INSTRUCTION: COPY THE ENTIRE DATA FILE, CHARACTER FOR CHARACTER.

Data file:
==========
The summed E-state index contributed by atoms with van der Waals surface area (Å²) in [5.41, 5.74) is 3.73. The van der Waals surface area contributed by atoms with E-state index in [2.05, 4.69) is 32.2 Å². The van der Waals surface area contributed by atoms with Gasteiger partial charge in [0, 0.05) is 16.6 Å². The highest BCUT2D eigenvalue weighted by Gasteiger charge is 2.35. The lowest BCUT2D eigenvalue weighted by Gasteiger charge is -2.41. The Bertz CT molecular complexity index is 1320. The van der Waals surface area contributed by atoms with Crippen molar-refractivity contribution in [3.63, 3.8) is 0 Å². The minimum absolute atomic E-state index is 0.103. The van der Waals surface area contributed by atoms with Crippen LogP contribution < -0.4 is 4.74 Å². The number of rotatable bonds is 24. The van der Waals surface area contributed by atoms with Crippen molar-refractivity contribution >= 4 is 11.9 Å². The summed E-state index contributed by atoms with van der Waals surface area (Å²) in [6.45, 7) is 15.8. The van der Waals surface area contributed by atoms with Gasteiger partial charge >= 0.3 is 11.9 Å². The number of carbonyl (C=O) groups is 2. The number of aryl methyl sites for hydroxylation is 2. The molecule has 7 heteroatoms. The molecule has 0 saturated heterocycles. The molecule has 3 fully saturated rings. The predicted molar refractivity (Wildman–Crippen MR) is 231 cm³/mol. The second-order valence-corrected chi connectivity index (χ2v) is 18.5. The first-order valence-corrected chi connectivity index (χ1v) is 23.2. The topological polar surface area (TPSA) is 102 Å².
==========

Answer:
The summed E-state index contributed by atoms with van der Waals surface area (Å²) in [5.41, 5.74) is 3.73. The van der Waals surface area contributed by atoms with E-state index in [2.05, 4.69) is 32.2 Å². The van der Waals surface area contributed by atoms with Gasteiger partial charge in [0, 0.05) is 16.6 Å². The highest BCUT2D eigenvalue weighted by Gasteiger charge is 2.35. The lowest BCUT2D eigenvalue weighted by Gasteiger charge is -2.41. The Bertz CT molecular complexity index is 1320. The van der Waals surface area contributed by atoms with Crippen molar-refractivity contribution in [3.63, 3.8) is 0 Å². The minimum absolute atomic E-state index is 0.103. The van der Waals surface area contributed by atoms with Crippen LogP contribution < -0.4 is 4.74 Å². The number of rotatable bonds is 24. The van der Waals surface area contributed by atoms with Crippen molar-refractivity contribution >= 4 is 11.9 Å². The summed E-state index contributed by atoms with van der Waals surface area (Å²) in [6.45, 7) is 15.8. The van der Waals surface area contributed by atoms with Gasteiger partial charge >= 0.3 is 11.9 Å². The number of carbonyl (C=O) groups is 2. The number of aryl methyl sites for hydroxylation is 2. The molecule has 7 heteroatoms. The molecule has 0 saturated heterocycles. The molecule has 3 fully saturated rings. The predicted molar refractivity (Wildman–Crippen MR) is 231 cm³/mol. The second-order valence-corrected chi connectivity index (χ2v) is 18.5. The first-order valence-corrected chi connectivity index (χ1v) is 23.2. The topological polar surface area (TPSA) is 102 Å².